This process is crucial for keeping everyone on the same page at all times and can be optimized further by communicating updates at a predetermined time every day. This primes your people for receiving and acting upon anything shared and eliminate any potential confusion; because, if coronavirus is confirmed, this system is what you’re going to use for informing all staff members and for communicating what the next steps will be. Considering how infectious the disease is and the concern it is provoking across the general population, the first step is most likely to be calling for all staff members to collect their equipment and devices outlined in the BCP for continued operations and to allow for a deep clean to take place.
Even if your organization has drilled and rehearsed these scenarios on a regular basis, your communications should also contain reminders of the actions and processes you people need to undertake before, during and after leaving the confirmation of a COVID-19 case.
Remember, with the exception of information directly concerning your own organization (for which you are the only source of truth), any other communications relating to coronavirus – or any other potential national emergency – must come from the most credible of sources. Just as important is that you directly reference those sources to eliminate any potential rumors starting and taking hold.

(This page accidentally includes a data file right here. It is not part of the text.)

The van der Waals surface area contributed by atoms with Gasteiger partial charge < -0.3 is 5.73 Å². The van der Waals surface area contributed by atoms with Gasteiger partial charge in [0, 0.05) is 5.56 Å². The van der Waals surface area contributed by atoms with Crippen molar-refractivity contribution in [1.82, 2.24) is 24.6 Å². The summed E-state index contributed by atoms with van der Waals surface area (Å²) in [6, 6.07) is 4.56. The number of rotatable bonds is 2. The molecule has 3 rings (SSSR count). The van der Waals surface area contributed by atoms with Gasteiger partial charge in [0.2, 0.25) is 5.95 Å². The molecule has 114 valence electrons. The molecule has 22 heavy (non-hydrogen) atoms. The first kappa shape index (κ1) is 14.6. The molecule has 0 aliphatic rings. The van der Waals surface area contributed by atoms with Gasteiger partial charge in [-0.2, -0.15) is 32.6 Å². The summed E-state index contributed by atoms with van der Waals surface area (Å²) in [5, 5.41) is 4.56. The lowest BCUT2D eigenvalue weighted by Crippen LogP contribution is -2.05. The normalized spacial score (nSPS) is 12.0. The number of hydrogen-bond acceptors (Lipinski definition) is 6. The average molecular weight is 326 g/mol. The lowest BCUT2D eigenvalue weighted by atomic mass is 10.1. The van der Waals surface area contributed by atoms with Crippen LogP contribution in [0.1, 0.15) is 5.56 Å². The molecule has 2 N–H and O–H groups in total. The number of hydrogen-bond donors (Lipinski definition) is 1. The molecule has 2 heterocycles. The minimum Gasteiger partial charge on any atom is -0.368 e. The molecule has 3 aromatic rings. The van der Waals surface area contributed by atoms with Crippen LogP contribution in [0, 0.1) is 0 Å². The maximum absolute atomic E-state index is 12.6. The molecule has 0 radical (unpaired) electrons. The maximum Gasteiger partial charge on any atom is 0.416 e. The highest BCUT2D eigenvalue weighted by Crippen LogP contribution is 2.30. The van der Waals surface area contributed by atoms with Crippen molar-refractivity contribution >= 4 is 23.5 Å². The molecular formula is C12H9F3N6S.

What’s more, don’t forget your people are omnichannel so communicate clearly and consistently via as many channels as possible – phone, social messaging, SMS, email, etc. For clarity, agree in advance on the channels of communication and adapt your approach across channels based on the nature of the communication with your people, clients and customers. Keep the conversation going and be ready and able to provide answers when they reply to your messages with questions of their own.
3. Keep following your Business Continuity Plan
As the threat of infection spreads, you may have already implemented flexible or work from home policies as part of your Business Continuity Plan. Working from home helps to stop the spread of infection. Even if your staff do not work in close proximity to each other, they may be at risk on their journey to and from work. Working from home is increasingly easy to implement for many roles and enables social distancing which can limit the spread of infection. Working from home can also enable you to continue to perform business functions that provide necessary continuity while your site may be inaccessible.
Inform local health authorities immediately if a staff member is known to have contracted coronavirus. Follow all advice and guidance given to you from local authorities, and only allow staff back into cordoned off areas once a viral decontamination has been completed.
4. Keep supporting your staff during the disruption